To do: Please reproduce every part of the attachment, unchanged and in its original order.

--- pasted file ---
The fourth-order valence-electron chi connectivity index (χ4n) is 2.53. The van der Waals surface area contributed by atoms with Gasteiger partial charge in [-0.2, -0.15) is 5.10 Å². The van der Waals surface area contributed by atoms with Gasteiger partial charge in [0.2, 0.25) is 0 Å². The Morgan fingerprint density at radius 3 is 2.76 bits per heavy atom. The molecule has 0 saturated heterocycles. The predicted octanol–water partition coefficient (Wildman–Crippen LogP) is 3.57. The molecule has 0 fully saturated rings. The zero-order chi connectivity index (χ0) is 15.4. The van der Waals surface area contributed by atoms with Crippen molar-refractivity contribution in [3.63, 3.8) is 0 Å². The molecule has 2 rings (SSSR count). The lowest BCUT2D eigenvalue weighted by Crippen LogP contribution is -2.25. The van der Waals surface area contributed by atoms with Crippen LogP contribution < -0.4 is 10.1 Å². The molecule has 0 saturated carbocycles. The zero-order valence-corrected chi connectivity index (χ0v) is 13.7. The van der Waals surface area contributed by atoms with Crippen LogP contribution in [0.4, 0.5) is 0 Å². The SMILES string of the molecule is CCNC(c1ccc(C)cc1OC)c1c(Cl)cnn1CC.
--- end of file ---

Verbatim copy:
The fourth-order valence-electron chi connectivity index (χ4n) is 2.53. The van der Waals surface area contributed by atoms with Gasteiger partial charge in [-0.2, -0.15) is 5.10 Å². The van der Waals surface area contributed by atoms with Gasteiger partial charge in [0.2, 0.25) is 0 Å². The Morgan fingerprint density at radius 3 is 2.76 bits per heavy atom. The molecule has 0 saturated heterocycles. The predicted octanol–water partition coefficient (Wildman–Crippen LogP) is 3.57. The molecule has 0 fully saturated rings. The zero-order chi connectivity index (χ0) is 15.4. The van der Waals surface area contributed by atoms with Crippen molar-refractivity contribution in [3.63, 3.8) is 0 Å². The molecule has 2 rings (SSSR count). The lowest BCUT2D eigenvalue weighted by Crippen LogP contribution is -2.25. The van der Waals surface area contributed by atoms with Crippen LogP contribution < -0.4 is 10.1 Å². The molecule has 0 saturated carbocycles. The zero-order valence-corrected chi connectivity index (χ0v) is 13.7. The van der Waals surface area contributed by atoms with Crippen LogP contribution in [0.4, 0.5) is 0 Å². The SMILES string of the molecule is CCNC(c1ccc(C)cc1OC)c1c(Cl)cnn1CC.